Ben Shapiro

In the Meredith Wilson musical "The Music Man," a small Iowan town faces the sinister wiles of a big city con man, Harold Hill. In introducing themselves, they sing, "We could stand touchin' noses / For a week at a time / And never see eye-to-eye. But what the heck, you're welcome, / Join us at the picnic. You can eat your fill / Of all the food you bring yourself."

By the end of Act Two, Hill has suckered these poor rubes into buying into his scheme. He's done it by pretending to be one of them, by warning them of the evils of big city ways and by speaking on behalf of their innocent children.

These days, Harold Hill goes by a different name: Mitt Romney.

Throughout the Republican debates, Romney has somehow suckered much of the conservative world into believing that he is a solid fiscal, social and foreign policy conservative. He says many of the right things -- though he looks supremely uncomfortable saying them -- and this has been enough to send the GOP establishment, which loves a blue state Republican, into spasms of ecstasy.

But as my dad told me when I was 10 years old: Don't watch what people say, watch what they do. And what Mitt Romney did when he had power in Massachusetts wasn't just non-conservative -- it was all out liberal. Let's leave aside, for the moment, the fact that he tried to run to Teddy Kennedy's left in 1994 on major issues including gay rights; let's leave aside the fact that he disowned Ronald Reagan during that same run. Let's just focus on what Romney did as governor of a major state from 2003-2007, with particular emphasis on the tasks he'd be performing as president of the United States.

First off, he raised taxes. He called these fees, but Romney's push for a balanced budget meant that he proposed raising tuition at state schools; he raised fees for buying a home; jacked up fees to receive a certificate of blindness (that's right, he tried to place a stumbling fee in front of the blind); raised corporate taxes; tried to raise fees for driver's licenses, marriage licenses and gun licenses; and increased a special gasoline fee. Romney may now take a harsh anti-tax stance -- but when he faces deficits that dwarf what he faced in Massachusetts, why wouldn't he apply the same solutions he did then?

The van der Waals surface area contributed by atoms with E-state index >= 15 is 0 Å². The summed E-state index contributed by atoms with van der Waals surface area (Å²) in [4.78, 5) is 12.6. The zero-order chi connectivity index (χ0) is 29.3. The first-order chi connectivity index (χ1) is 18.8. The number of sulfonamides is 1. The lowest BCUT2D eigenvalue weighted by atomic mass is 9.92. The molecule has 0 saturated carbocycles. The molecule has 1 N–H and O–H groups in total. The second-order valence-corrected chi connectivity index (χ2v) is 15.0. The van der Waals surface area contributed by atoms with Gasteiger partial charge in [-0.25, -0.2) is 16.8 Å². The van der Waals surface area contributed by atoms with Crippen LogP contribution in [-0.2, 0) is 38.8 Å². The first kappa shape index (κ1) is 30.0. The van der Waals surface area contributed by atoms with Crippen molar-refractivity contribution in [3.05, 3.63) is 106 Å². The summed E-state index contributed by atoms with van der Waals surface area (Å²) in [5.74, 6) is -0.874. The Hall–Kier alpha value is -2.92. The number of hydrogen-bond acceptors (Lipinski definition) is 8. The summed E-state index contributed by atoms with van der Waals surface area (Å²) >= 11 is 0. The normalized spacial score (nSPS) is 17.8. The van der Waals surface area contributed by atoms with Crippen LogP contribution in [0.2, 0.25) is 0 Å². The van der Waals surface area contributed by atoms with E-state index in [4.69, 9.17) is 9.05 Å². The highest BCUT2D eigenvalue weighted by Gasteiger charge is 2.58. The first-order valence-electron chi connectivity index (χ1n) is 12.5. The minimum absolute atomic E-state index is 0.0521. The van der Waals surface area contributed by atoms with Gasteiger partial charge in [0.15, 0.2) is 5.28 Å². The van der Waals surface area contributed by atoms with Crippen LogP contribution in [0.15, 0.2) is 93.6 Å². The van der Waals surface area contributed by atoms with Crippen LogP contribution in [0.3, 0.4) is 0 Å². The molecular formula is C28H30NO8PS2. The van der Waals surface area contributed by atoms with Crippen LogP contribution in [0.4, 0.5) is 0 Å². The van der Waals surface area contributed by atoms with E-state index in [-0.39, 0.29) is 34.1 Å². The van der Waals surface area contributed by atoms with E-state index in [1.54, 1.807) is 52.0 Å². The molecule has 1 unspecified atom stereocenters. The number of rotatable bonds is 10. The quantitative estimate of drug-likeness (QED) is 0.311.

Second, Romney rammed through Romneycare. At a time when his state was going bankrupt, he decided -- like President Obama -- that the most important problem was lack of affordable private sector healthcare. To be fair, Romney was under a fair bit of pressure from the federal government to raise healthcare coverage for uninsured patients. But the solution to that problem wasn't an individual mandate. Nonetheless, that's precisely the solution Romney hit upon, and with the support of Teddy Kennedy, made it happen. Predictably enough, the cure was worse than the disease -- Massachusetts has nearly bankrupted itself in order to pay for Romneycare and made itself even more dependent on the federal government.

Third, on social issues, Romney was about as strong a social conservative as RuPaul would have been. In May 2004, he told town officials across Massachusetts to start issuing marriage licenses for two men or two women. He also signed into law one of the most restrictive anti-gun measures in state history. When it came to appointing conservative judges, Romney failed miserably -- at the end of his term, he actually refused to fill certain vacancies, leaving them to be filled by his liberal successor. According to the Boston Globe, a 2005 review of Romney's appointments showed that he had "passed over GOP lawyers for three-quarters of the 36 judicial vacancies he has faced, instead tapping registered Democrats or independents including two gay lawyers who have supported expanded same-sex rights.''

I hear the New York conservative chorus shouting desperately from the wings: "But he was faking it!"

If he was faking it, he's an Oscar-caliber conservative. What the record reveals isn't a conservative attempting to play nice with liberals only to sucker-punch them with right-wing policy that works. The record shows that Romney was willing to change positions repeatedly in order to attain power, and once in power, he was willing to change positions repeatedly in order to maximize it. His road to Damascus conversions on abortion, taxation and other key issues are always conveniently timed to allow him to make a play for the most valuable audience.

Does that make him the "most electable"? Only if you believe, as many conservatives do, that conservatism is a losing argument on a national level. The country has moved consistently to the left since 1928. There's a reason for that: While liberals run unabashed liberals, conservatives run half-liberal candidates. In a time when further liberalism of any sort will destroy America's future, half-liberal measures are no solution. Nominating Mitt Romney would be a betrayal not only of conservatism but also of the greatest opportunity for resurrection of American greatness in a century.

Which brings us back to Iowa. By the end of "The Music Man," Iowans have changed Harold Hill rather than the other way around -- Hill has become a small-town values conservative. But Mitt Romney is not Harold Hill. He was, is and always will be a politician of convenience. If Iowans don't recognize that threat, they'll be undercutting their own case to lead off the primary season and buying into conventional wisdom instead of standing up for themselves. They'd no longer be Iowa stubborn -- they'd be Iowa pushovers.


Ben Shapiro

Ben Shapiro is an attorney, a writer and a Shillman Journalism Fellow at the Freedom Center. He is editor-at-large of Breitbart and author of the best-selling book "Primetime Propaganda: The True Hollywood Story of How the Left Took Over Your TV."
 
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